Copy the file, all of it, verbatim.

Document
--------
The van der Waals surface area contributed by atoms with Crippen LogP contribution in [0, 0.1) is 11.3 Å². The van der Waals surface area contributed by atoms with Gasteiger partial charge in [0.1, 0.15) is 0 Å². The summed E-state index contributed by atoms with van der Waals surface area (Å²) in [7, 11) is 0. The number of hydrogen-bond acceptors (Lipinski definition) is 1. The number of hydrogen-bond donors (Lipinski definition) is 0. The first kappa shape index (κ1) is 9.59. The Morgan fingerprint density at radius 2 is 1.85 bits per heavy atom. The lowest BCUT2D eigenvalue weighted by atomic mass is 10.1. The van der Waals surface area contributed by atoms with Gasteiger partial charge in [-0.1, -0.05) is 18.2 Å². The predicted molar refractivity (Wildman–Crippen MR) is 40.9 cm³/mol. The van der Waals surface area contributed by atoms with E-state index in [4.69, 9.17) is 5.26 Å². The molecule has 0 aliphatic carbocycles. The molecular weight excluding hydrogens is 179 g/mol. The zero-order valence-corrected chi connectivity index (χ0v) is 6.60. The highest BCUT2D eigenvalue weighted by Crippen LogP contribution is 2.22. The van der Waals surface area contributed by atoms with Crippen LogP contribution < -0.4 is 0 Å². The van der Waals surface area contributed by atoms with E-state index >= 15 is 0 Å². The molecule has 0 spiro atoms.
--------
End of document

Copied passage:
The van der Waals surface area contributed by atoms with Crippen LogP contribution in [0, 0.1) is 11.3 Å². The van der Waals surface area contributed by atoms with Gasteiger partial charge in [0.1, 0.15) is 0 Å². The summed E-state index contributed by atoms with van der Waals surface area (Å²) in [7, 11) is 0. The number of hydrogen-bond acceptors (Lipinski definition) is 1. The number of hydrogen-bond donors (Lipinski definition) is 0. The first kappa shape index (κ1) is 9.59. The Morgan fingerprint density at radius 2 is 1.85 bits per heavy atom. The lowest BCUT2D eigenvalue weighted by atomic mass is 10.1. The van der Waals surface area contributed by atoms with Gasteiger partial charge in [-0.1, -0.05) is 18.2 Å². The predicted molar refractivity (Wildman–Crippen MR) is 40.9 cm³/mol. The van der Waals surface area contributed by atoms with E-state index in [4.69, 9.17) is 5.26 Å². The molecule has 0 aliphatic carbocycles. The molecular weight excluding hydrogens is 179 g/mol. The zero-order valence-corrected chi connectivity index (χ0v) is 6.60. The highest BCUT2D eigenvalue weighted by Crippen LogP contribution is 2.22. The van der Waals surface area contributed by atoms with Crippen LogP contribution < -0.4 is 0 Å². The van der Waals surface area contributed by atoms with E-state index >= 15 is 0 Å². The molecule has 0 spiro atoms.